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Appleby History > History Tour > Top Street, Walker's Hall

Walker's Hall

12-16 Top Street

by Alan Roberts

Walkers Hall drawing
Click for larger view

Walker's Hall, a three-storey brick building embellished with limestone quoins and mullions in the main street of Appleby, is perhaps typical of the seventeenth-century rebuilding. It was probably constructed around 1650 by David Walker, the descendant of a family well established in the parish when they shifted from Little Appleby.

David’s father, Richard Walker, who was cited as a witness in a scandalous archdeaconery court case relating to an incident in a local alehouse, was one of the 'richer sort' cited as an incloser in the 1638 Star Chamber suit brought by the parson and some of his poorer neighbours.  David's inventory, drawn up in 1663, describes a spacious house containing eight rooms and outbuildings, including a two-storey cowhouse with servants' quarters aloft.  The downstairs hall and parlour, furnished with joined furniture and wall hangings, were both chambered over. There was also a chamber over the kitchen used for storing grain.  Two other chambers over the hall and stair head were furnished with bedding, while the 'cockloft', in the roof, contained a 'parcel of cheese'. The increasing profits from dairying and other subsidiary activities encouraged yeomen to rebuild their farmhouses adding additional rooms for storage and food processing.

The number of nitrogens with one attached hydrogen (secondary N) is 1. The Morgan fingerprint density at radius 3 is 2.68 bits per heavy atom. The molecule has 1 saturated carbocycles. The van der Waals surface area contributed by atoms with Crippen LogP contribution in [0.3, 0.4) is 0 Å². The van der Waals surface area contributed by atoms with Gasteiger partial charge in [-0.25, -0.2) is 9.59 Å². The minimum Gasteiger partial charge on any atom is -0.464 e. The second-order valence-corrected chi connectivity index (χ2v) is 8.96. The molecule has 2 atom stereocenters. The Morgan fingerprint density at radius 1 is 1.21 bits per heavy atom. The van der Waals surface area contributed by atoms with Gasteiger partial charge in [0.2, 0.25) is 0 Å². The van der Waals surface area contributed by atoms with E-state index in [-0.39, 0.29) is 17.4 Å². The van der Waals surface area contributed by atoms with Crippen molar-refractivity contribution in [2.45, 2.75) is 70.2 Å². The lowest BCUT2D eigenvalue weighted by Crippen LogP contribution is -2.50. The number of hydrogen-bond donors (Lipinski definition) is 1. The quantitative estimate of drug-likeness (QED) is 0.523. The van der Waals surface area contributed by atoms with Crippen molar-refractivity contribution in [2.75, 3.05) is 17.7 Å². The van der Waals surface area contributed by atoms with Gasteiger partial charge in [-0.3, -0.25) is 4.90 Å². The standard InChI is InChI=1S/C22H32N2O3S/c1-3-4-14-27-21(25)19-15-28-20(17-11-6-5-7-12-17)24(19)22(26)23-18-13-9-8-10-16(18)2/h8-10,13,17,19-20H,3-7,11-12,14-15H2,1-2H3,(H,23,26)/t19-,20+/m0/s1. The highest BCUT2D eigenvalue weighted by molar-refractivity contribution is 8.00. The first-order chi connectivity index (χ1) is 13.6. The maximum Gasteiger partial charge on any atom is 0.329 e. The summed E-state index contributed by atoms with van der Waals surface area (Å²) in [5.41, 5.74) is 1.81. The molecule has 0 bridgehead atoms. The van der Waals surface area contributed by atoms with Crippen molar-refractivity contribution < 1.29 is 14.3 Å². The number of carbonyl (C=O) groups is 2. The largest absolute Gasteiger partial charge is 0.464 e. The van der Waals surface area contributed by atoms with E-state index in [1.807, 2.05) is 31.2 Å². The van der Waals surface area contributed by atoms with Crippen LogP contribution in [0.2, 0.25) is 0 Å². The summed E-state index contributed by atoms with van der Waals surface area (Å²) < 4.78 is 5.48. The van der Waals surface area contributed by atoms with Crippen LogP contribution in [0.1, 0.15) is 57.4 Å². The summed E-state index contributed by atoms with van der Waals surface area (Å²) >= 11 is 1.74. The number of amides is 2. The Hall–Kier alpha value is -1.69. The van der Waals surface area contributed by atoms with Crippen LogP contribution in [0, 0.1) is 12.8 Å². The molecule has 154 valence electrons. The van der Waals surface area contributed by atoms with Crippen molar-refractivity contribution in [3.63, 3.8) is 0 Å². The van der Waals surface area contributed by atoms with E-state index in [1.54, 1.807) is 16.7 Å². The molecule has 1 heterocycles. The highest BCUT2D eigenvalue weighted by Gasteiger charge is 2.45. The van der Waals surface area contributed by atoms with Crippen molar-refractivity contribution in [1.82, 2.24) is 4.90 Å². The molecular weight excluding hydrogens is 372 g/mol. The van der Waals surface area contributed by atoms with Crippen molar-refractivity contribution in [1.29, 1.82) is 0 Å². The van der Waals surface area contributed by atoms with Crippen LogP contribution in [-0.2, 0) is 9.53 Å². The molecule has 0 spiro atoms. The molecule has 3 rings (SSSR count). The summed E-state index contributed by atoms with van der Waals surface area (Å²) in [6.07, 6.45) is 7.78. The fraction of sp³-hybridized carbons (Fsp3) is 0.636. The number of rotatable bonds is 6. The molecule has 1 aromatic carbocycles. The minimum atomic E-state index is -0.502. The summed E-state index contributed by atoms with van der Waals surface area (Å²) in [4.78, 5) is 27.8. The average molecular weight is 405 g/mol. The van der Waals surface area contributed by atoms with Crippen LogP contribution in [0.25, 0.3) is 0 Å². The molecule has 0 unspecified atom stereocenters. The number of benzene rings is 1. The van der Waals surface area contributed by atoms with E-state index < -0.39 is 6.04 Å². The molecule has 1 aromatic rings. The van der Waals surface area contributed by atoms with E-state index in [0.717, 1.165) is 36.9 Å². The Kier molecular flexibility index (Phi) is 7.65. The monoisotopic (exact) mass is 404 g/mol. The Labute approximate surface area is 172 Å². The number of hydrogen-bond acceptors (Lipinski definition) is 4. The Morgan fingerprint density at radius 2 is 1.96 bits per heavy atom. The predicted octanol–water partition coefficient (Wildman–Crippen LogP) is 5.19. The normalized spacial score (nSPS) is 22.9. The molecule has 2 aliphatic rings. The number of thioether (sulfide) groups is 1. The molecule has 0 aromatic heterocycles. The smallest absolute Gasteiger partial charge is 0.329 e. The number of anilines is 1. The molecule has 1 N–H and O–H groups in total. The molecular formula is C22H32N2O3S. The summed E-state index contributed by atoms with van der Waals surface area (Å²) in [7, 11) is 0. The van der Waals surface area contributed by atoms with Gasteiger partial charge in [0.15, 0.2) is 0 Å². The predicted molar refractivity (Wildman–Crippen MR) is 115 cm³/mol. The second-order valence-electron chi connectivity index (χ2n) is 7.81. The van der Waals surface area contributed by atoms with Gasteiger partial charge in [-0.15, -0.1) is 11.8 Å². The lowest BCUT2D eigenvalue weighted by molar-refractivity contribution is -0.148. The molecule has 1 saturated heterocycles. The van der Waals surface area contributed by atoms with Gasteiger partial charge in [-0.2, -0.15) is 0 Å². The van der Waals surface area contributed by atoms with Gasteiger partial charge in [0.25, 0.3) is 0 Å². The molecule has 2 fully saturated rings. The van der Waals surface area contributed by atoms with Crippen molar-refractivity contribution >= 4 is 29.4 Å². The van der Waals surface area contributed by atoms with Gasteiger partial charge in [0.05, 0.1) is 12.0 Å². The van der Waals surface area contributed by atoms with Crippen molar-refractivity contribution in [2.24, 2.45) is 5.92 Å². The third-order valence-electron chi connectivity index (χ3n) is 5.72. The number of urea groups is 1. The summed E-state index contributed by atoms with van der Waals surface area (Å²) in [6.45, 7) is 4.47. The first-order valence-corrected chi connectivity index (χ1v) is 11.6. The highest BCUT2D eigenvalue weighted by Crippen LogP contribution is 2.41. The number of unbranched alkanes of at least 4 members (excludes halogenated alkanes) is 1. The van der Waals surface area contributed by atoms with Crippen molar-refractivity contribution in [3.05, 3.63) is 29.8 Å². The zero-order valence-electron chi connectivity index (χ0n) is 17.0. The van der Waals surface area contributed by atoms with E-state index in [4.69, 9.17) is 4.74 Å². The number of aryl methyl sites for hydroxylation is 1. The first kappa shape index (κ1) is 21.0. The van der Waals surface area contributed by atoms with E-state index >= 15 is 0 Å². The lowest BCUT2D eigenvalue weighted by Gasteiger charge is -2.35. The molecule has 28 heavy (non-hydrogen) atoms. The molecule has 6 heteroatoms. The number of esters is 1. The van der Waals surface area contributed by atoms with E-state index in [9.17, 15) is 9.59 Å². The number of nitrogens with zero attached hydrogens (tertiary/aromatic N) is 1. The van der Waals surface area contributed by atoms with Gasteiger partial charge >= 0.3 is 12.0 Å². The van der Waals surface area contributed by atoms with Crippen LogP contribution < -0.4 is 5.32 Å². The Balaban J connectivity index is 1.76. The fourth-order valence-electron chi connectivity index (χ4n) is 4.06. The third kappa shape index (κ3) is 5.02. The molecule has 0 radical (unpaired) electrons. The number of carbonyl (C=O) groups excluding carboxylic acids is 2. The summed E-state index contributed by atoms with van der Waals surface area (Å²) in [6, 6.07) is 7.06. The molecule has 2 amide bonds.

Sources and Notes

Walkers house recorded in David Walker's inventory, 1663 (L.R.O. PR 1/61/122); 1664 hearth tax return for Repton Hundred (E179/245/10) reveals that John Walker paid for only one hearth which suggests that the house was still under construction; There is a reference to 'Walker's Hall' in George Moore’s inventory, 1718.

For the 'housing revolution' in the midlands see M.W. Barley, The English Farmhouse and Cottage (London, 1961), 146-56.

Walker's Hall old colour painting
A photograph of an old painting of Walker's hall, with thanks to Fred Steward
Click for larger view

There is a drawing of the hall by William Green, done in 1949, on the website of his work.

More about Walker's Hall

The Top Street Tour continues

>> The Black Horse Inn, by Gerald Box and Allan Condie